Were the foreign Ministers to be deprived of this right, enjoyed by every individual who breathes the air of the United States, they would be reduced to the sad condition of distinguished Slaves in the very centre of the Land of Liberty. For some time past some of the Philada. Newspapers had published paragraphs & circulated comments about the existing differences between the King of Spain & the United States, mutilating facts, altering circumstances and drawing false conclusions highly contrary to the character of Justice & generosity so often & so magnanimously proved by the King my Master. I myself was pointed out as the Author of some letters from Cadiz & Madrid, altho I never Knew of them but by the Newspapers & with the same injustice, an abusive paragraph against the President was since attributed to me, thus the Public mind has been poisoned with incorrect accounts and obnoxious conclusions—under such circumstances I believed then & I believe now it was not only my right but also my duty to check the torrent of impressions as contrary to truth as to the Interest of my country, being very well acquainted with the great influence of public opinion in a popular Govermt. as that of the United States, with a just intention of bringing the subjects of discussion under a forcible point of view, which had been carefully concealed and presenting them to the Public eye under new aspects & apprehending that the Editors who had previously espoused a party on the question would refuse to insert in their papers my intended publication, I thot that Mr. Jackson among others would not perhaps have the reluctance which I anticipated in the former. I requested him to call upon me & having acceeded to my request, after a desultory conversation about the news of the Day of Mr. Pinckney having called for his passports2 (my apprehensions of the result of the rash step) & the detriment which would prove a War, between two Nations, invited by their reciprocal interests to the preservation of Peace, I told him he could do more good to his Country by advocating the cause of Peace than by the Warlike principles he was proclaiming in his paper, I dwelt a while upon this topic & finished by bringing forward the only object of our meeting & telling him that if those3 disposed, I could give to him for publication explanations & elucidations wch. could not fail to be favourable to the cause of Peace & that for his trouble he would have the acknowledgement that would be proper, those were my only words upon this head in all the course of our Conversation in this offer I had in view but the just compensation which is due to an Editor of a Newspaper full of advertisemts. as Mr. Jacksons for the room that my intended essays would have occupied in his Gazette or a reward for his labour if he was to take upon himself to couch my ideas in a more correct language than I could do myself. Surely the honor of a Man, who is in the habit of retailing the Space of his paper by lines should not be hurt at a just compensation which was offered, when it was questioned of occupying some colums of it, & Mr. Jackson is less excusable in the perversion of my meaning (converting under Oath a mere surmise of his, into the affirmation of a fact) as I repeatedly told him “Sir, this is not a diplomatic intrigue it is a plain case and if there was any thing dishonourable in it, I would be the last Man to propose it & you would be the last Man to whom it would be proposed by me.[”] Why Mr. Jackson has omitted in his affidavit these expressions of mine so illustrative of my true meaning is better Known to himself, but if he is a Man of honor I defy him to deny them & leave to your consideration sir if he [sic] had been my intention to persuade a person to an improper conduct I would have been so aukward as to bring the sentiments of the most scrupulous honor before his eyes, It is then evident that Mr. Jackson has perverted the meaning of the compensation offered & this is the more ridiculous as the only thing which in rigour was contemplated by me was the Mechanical part of his office, that is the printing of my publications. He [sic] could be apprehended that a foreign Minister would risque an intrigue to bribe directly or indirectly a high officer of a Crown, Depositary of the secrets of State & Director of its measures, but to bribe Mr. Jackson the Editor of a Newspaper whose sheets are scarcely to be seen across the waters of the Schuylkill & of the Deleware, without a place in the Goverment, without personal influence, to bribe him for the typographical publication of ideas which were not his own by their nature perfectly harmless & legal is a conjecture only to be suggested by a wicked Heart or a miserable head. I repeat that the only apprehended refusal of the Editors who had espoused a side of the question contrary to my ideas, determined me to call on the said W Jackson but altho I consider him a Man of some talents he is highly deceived if he supposes I could mistake his pen for the Key to the temple of Janius.4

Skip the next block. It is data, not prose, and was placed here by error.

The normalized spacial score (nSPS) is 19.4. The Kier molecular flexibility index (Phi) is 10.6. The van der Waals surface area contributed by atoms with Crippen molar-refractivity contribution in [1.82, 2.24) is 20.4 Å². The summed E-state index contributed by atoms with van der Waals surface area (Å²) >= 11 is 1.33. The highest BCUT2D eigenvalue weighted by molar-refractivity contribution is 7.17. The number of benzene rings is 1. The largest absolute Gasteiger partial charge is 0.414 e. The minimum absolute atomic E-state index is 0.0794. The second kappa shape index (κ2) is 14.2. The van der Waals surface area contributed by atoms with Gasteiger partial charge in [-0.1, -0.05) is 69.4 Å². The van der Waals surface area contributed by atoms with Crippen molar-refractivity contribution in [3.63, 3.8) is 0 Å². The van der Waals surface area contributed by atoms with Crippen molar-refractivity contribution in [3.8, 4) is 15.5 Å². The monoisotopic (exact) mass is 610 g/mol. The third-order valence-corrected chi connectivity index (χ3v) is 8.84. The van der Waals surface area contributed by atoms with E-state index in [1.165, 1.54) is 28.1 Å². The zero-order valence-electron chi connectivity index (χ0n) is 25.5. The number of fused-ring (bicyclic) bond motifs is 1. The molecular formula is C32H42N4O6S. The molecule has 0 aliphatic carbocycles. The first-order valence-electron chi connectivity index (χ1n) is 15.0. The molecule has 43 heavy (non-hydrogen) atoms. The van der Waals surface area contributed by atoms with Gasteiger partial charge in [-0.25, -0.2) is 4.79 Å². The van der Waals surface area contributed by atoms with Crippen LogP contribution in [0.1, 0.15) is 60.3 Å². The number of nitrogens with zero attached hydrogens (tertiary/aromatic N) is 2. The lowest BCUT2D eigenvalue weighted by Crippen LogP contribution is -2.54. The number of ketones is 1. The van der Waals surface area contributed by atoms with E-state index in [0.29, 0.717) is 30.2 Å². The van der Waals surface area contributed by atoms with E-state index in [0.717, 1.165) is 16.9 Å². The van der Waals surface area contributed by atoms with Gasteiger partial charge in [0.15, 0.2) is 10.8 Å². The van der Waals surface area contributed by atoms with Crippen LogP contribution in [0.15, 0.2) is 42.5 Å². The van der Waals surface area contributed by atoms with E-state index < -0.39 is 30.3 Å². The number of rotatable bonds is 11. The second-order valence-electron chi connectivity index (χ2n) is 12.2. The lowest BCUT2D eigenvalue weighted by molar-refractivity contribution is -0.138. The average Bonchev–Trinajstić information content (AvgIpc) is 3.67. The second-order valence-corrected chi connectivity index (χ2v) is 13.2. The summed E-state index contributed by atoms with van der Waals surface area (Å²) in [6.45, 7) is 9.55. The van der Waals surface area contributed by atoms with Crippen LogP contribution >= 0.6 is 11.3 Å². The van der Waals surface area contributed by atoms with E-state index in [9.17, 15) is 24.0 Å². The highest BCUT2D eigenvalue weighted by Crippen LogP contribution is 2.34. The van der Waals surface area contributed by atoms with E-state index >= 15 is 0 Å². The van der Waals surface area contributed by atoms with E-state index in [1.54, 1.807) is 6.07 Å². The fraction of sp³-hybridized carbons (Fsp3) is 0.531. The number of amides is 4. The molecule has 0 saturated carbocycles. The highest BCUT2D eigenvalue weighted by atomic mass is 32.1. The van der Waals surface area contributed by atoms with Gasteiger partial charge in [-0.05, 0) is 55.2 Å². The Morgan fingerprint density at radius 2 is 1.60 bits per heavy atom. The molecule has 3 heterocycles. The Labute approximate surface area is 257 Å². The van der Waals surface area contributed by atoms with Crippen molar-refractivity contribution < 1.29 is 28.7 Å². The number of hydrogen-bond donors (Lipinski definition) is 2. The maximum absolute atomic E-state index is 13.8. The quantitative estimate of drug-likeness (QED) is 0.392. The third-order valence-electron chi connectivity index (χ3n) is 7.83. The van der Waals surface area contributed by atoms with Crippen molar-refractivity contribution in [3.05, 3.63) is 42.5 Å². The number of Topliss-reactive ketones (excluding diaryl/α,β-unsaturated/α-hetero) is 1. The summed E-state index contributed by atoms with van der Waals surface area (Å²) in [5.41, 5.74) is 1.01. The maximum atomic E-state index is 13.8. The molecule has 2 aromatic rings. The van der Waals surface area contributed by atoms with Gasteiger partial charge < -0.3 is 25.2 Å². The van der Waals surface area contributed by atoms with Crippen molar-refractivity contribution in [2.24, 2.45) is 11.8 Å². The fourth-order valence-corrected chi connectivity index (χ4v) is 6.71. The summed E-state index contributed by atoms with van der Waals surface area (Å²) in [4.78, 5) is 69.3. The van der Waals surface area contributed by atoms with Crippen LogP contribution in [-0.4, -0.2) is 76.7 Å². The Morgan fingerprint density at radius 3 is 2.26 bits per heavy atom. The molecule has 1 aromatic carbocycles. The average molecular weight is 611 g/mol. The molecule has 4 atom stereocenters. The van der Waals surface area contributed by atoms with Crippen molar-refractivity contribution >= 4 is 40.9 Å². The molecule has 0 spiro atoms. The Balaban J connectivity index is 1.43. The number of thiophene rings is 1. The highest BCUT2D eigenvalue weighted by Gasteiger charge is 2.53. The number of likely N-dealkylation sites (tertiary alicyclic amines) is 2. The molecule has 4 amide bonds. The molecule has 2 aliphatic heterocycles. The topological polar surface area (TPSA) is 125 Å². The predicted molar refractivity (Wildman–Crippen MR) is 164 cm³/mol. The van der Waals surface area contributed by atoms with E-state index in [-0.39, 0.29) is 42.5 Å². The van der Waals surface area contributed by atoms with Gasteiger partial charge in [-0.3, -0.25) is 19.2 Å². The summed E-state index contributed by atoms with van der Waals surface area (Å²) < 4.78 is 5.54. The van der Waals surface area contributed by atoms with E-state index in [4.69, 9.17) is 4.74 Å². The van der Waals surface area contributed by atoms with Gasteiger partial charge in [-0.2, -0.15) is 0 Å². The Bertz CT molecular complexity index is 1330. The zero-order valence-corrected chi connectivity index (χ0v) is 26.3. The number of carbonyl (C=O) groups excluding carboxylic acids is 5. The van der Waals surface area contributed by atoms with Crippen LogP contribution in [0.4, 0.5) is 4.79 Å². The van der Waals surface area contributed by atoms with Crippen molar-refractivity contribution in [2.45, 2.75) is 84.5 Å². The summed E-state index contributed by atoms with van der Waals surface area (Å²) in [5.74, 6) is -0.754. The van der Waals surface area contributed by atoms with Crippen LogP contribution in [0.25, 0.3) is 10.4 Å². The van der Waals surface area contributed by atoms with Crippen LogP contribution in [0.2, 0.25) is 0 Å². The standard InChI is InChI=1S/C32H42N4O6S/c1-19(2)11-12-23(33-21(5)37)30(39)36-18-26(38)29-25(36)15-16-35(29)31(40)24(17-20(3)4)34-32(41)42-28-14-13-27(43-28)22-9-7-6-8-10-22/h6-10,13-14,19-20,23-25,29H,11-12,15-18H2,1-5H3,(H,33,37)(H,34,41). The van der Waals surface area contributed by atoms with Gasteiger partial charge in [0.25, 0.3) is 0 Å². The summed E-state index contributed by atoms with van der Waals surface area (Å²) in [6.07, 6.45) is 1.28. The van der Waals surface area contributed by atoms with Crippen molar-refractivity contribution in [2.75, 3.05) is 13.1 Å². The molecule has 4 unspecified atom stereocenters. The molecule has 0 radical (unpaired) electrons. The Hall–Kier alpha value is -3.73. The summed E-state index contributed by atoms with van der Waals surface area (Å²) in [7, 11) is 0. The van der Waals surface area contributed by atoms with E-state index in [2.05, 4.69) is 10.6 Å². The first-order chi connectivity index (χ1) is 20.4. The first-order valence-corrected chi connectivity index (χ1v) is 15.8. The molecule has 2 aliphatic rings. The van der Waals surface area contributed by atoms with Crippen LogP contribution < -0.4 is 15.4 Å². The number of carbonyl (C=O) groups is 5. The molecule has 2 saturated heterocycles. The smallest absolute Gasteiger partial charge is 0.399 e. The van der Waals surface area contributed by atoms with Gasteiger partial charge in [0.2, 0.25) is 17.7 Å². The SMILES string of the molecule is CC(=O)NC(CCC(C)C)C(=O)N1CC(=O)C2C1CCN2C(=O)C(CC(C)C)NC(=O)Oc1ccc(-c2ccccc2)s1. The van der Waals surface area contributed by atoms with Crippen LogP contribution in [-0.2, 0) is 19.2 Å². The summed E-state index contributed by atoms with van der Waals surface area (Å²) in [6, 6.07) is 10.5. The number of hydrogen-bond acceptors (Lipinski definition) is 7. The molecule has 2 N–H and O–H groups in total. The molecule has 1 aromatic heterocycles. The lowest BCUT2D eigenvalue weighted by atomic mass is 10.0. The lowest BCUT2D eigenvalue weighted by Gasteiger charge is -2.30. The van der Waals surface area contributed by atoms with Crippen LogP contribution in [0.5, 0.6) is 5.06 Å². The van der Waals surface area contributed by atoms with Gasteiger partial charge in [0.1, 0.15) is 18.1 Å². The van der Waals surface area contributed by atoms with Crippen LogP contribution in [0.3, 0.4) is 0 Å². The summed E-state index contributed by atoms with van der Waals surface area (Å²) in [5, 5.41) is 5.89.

Where is then what he so very politely is pleased to term my infamous purpose? is it in the elucidations or explanations proposed? surely not as he Knew very little of them & even if Known they were perfectly innocent, was it in their tendency? that is impossible, when their object was by his own confession the peace & advantage of our two Countries, Was it in the attempt of publishing them? it is demonstrated that in such circumstances I have not only the right but it was even my duty to do it, was it in the tender of the compensation? it is evident there was no more indelicacy in this proceeding than there is in the offer or the present of a fee to a Lawyer or to a Physician, where is then the offence to Mr. Jackson’s honor or to the rights of his Country?